More than 125 new bills were introduced in the final few days before deadlines in the Colorado House and Senate. That number doesn't include bills introduced in the Senate to balance the budget.
What will those bills do if passed? Here are some that might otherwise miss your attention.
HB 1236 by Rep. Lynn Hefley and Sen. Jim Dyer deals with making criminal laws stronger. If a defendant is subject to sentencing under two separate statutes, encompassing the same crime, he or she will be sentenced under the law with the longer sentence. The prosecutor isn't required to choose which statute to proceed under. Up until the time this bill passes, the defendant gets the benefit of the more lenient law.
SB 147 by Sen. Jim Dyer and Rep. Lynn Hefley sets out a procedure for obtaining records from all types of business entities in criminal prosecutions and makes all business entities, not just corporations, subject to prosecution. Of course business entities other than individual business owners, are not human, and never serve time in prison.
HB 1213 by Rep. Ray Rose and Sen. Ed Jones. According to the title it prohibits public corporations from making loans to directors. Gov. Bill Owens, during the 2002 election campaign, railed against corporations making loans to directors.
The bill doesn't deal with private corporations even though they might have several hundred shareholders. For public corporations, the prohibition doesn't apply to a home loan, a consumer credit loan, an open end credit plan, a credit charge card, or credit from a securities broker or dealer for security purchases as long as the purchase isn't for stock of the corporation on which the director serves.
Colorado's law, before 1994, did allow corporations to make loans to employees other than those who were also directors. For a director to be given a loan required "the affirmative vote of the holders of two-thirds of the outstanding shares of the corporation which are entitled to vote for directors before the loan was made." Since 1994, under a bill pushed through the legislature by the Colorado Bar Association, no shareholder approval is required for loans to directors, although "notice" of the loan must be given to the shareholders ten days before the money passes hands.
HB 1228 by Rep. Bill Cadman makes a county immune from the cost of medically treating "a person held in custody in a county jail if the illness occurred before custody". Of course custody doesn't mean "guilt". It could simply mean the person accused of a crime hasn't sufficient money to provide bond. It's not clear who will pay for example, for treatment of heart or diabetic conditions which began before custody. Maybe there won't be any treatment.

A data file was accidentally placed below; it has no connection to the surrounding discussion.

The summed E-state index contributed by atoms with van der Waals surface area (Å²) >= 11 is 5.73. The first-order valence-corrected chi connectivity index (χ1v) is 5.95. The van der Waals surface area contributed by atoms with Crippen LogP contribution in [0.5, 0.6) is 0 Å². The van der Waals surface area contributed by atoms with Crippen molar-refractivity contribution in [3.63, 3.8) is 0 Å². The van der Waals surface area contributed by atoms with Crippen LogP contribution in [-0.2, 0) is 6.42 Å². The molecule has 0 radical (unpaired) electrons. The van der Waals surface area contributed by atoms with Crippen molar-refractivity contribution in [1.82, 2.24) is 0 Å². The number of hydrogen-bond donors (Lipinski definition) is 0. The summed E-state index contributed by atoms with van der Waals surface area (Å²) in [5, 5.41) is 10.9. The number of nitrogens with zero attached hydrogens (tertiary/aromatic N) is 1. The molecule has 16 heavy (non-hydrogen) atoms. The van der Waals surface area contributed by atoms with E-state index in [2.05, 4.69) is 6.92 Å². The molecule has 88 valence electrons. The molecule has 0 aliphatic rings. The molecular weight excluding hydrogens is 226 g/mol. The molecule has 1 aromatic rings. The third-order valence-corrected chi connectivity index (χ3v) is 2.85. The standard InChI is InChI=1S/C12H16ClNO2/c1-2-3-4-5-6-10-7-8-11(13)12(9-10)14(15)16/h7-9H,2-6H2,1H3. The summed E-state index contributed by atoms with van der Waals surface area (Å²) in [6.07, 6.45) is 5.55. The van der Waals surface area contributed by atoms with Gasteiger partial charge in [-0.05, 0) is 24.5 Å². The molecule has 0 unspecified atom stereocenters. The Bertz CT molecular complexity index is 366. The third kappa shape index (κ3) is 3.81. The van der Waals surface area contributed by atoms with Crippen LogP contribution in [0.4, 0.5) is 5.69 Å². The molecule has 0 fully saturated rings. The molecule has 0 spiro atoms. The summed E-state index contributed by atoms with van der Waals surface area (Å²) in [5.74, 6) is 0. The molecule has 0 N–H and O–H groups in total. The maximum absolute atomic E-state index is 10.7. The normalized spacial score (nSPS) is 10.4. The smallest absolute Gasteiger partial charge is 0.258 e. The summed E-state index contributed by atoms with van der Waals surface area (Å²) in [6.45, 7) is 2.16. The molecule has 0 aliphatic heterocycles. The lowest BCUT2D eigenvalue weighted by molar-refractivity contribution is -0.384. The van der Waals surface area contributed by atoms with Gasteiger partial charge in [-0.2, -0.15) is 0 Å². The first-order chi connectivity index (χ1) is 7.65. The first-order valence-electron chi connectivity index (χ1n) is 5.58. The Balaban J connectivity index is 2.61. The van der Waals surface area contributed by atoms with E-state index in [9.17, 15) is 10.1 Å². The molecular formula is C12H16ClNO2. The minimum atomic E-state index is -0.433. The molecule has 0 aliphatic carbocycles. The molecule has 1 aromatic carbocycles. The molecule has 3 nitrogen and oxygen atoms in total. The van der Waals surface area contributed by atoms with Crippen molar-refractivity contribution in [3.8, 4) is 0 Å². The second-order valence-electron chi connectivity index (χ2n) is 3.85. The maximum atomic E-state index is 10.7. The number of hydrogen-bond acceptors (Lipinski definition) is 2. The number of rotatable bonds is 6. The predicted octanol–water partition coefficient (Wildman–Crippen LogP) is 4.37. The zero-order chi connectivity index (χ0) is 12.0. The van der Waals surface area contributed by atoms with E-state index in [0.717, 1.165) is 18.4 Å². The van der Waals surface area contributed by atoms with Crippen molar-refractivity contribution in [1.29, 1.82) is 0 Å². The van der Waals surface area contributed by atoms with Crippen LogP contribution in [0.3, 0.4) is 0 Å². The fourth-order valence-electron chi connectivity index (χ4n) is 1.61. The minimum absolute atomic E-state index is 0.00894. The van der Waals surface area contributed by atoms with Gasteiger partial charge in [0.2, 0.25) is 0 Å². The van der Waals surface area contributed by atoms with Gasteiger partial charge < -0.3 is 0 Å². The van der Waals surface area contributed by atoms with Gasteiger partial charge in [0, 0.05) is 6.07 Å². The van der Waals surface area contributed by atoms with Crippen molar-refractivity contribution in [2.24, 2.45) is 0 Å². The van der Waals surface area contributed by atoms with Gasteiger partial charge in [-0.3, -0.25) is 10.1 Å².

On the other hand, SB 141 by Sen. Abel Tapia and Rep. John Salazar require a county to assist a person in custody to obtain various kinds of medical assistance from eligible programs, and requires University of Colorado Hospital, Pueblo Mental Health Institute, and Colorado Psychiatric Hospital to provide medical care to persons held in custody in county jail, subject to available space. The county is liable for the medical costs if the person in custody doesn't or can't pay.
HB 1245 by Rep. Joel Judd means good news for creditors and bad news for otherwise lucky debtors whose large sum winnings include lottery, casinos, racing, or unclaimed property now discovered. While child and spouse support laws have included some of these possible sources of recovery, this bill extends it to other civil money judgment creditors.
HB 1252 by Rep. Betty Boyd and Sen. Joan Fitz-Gerald. A woman has been raped and is being treated at a medical facility. Under this bill she would be entitled to receive "emergency contraception" that prevents pregnancy after sexual intercourse.
(Jerry Kopel served 22 years in the Colorado House.)
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